8 Things to Include On a Small Boat Safety Checklist

By Ken Schultz

Jun 29, 2019

Making and referring to a small boat safety checklist ensures you have required and optional equipment with you on the water. Here’s what should be on the list.

As someone who has been fishing from a small boat my whole life, I cringe if I see any watercraft whose occupants have clearly just jumped in and headed off, maybe with almost nothing in the boat but themselves, and often obviously overloaded. Sometimes I think that the gunwale of every boat should have a non-removeable small boat safety checklist affixed to it by the boat manufacturer.

They don’t, of course, but you can make up your own small boat safety checklist. I actually have two checklists for my own use, one for kayaks and one for other types of small boats. They incorporate other things for small boat fishing beside safety items, and I refer to them before every trip to the water to make sure I’m not forgetting something I must, or want, to have along.

There are safety items that you must have, and safety items that you should have. These vary depending on the size and type of boat. A small boat has less requirements for safety equipment, but no less need for being concerned about safety. This post explains those requirements in greater detail.

Defining a small boat as one under 20 feet in length, which can include a high-horsepower bass boat as well as a non-powered 12-foot jonboat or kayak, here are the top things that should be on your small boat safety checklist:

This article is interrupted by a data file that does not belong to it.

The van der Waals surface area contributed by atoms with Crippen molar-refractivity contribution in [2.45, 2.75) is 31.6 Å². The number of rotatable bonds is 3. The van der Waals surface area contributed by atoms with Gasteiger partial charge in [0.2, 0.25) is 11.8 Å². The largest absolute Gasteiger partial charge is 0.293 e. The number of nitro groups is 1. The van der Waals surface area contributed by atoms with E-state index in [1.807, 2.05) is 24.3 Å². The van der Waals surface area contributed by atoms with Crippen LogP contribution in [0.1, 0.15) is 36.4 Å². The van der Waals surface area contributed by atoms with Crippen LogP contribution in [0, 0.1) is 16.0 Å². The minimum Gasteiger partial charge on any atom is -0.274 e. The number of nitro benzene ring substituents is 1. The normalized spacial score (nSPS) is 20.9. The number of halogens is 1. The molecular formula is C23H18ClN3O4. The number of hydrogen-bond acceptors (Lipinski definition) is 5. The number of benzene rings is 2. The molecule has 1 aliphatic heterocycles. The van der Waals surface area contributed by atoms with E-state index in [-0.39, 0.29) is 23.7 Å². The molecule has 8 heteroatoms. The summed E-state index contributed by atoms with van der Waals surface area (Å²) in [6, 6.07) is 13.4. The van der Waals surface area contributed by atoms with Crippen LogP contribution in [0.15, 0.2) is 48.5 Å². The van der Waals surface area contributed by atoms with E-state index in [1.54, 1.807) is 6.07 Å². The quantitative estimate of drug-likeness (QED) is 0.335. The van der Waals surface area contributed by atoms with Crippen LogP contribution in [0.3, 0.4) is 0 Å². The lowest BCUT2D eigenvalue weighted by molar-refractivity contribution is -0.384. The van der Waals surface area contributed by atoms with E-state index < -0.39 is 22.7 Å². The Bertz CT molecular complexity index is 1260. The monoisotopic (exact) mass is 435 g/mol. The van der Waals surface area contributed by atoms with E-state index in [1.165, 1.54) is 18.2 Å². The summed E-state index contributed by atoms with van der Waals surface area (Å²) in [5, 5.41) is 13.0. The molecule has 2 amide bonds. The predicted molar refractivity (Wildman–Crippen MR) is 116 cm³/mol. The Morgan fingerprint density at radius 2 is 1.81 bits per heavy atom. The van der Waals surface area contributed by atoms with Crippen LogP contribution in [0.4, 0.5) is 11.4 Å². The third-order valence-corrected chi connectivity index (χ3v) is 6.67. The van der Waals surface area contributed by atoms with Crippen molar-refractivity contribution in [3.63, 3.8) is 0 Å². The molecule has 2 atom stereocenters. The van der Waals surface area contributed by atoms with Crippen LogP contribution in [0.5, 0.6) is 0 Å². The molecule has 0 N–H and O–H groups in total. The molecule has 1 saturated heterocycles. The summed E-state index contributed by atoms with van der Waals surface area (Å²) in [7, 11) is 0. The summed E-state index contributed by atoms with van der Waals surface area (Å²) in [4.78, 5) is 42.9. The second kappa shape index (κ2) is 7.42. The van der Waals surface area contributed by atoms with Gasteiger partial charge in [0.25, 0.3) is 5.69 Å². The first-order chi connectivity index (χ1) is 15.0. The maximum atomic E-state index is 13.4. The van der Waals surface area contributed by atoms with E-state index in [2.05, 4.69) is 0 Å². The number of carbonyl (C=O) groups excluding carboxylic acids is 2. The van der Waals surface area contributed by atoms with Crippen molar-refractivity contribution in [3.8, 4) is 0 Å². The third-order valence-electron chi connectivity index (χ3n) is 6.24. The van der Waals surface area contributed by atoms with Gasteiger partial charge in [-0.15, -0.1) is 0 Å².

1. Drain Plug

You’re going nowhere without one in place, and it should fit snugly into the transom drain hole.

2. Life Jacket (PFD)

State and federal laws mandate having an appropriately sized  personal flotation device (PFD) for each person onboard. Youths under a certain age (check your state rules) must also wear a PFD at all times while on a small boat.

3. Fire Extinguisher

This would apply to boats over 16 feet long and those with a permanent or unmovable gas tank.

4. A sound-making device

This includes a horn, bell, or whistle, the latter being most common for kayakers, canoeists, and those in small aluminum or wooden craft.

5. A Visual Distress Signal

Boats under 16 feet are exempt from this requirement, but having a flare or at least a flag might be a lifesaver one day.

6. Navigation Lights

Navigation lights are a night-time consideration, and a requirement for larger vessels. Small, non-powered boats should be able to produce a light to ward off a collision, and a white stern light is preferable.

7. Miscellaneous needs

While not strictly safety items per se, you should also have these items when boating and when fishing from a small boat: dock line for securing the boat; an anchor and sufficient anchor line; one or more oars or paddles. Add them to a small boat safety checklist anyway.

8. Total weight review

Lastly, make sure that the total weight of occupants and gear will not exceed the maximum capacity of the boat, which would create an unsafe condition, and make capsizing due to wave action or shifting bodies a real concern.

Ken Schultz
Ken Schultz
Ken Schultz was a longtime staff writer for Field & Stream magazine and is the former Fishing Editor of ESPNoutdoors.com. He’s written and photographed nineteen books on sportfishing topics, plus an annual fishing tips calendar, and his writing has appeared on various websites for more than two decades. His author website is kenschultz.com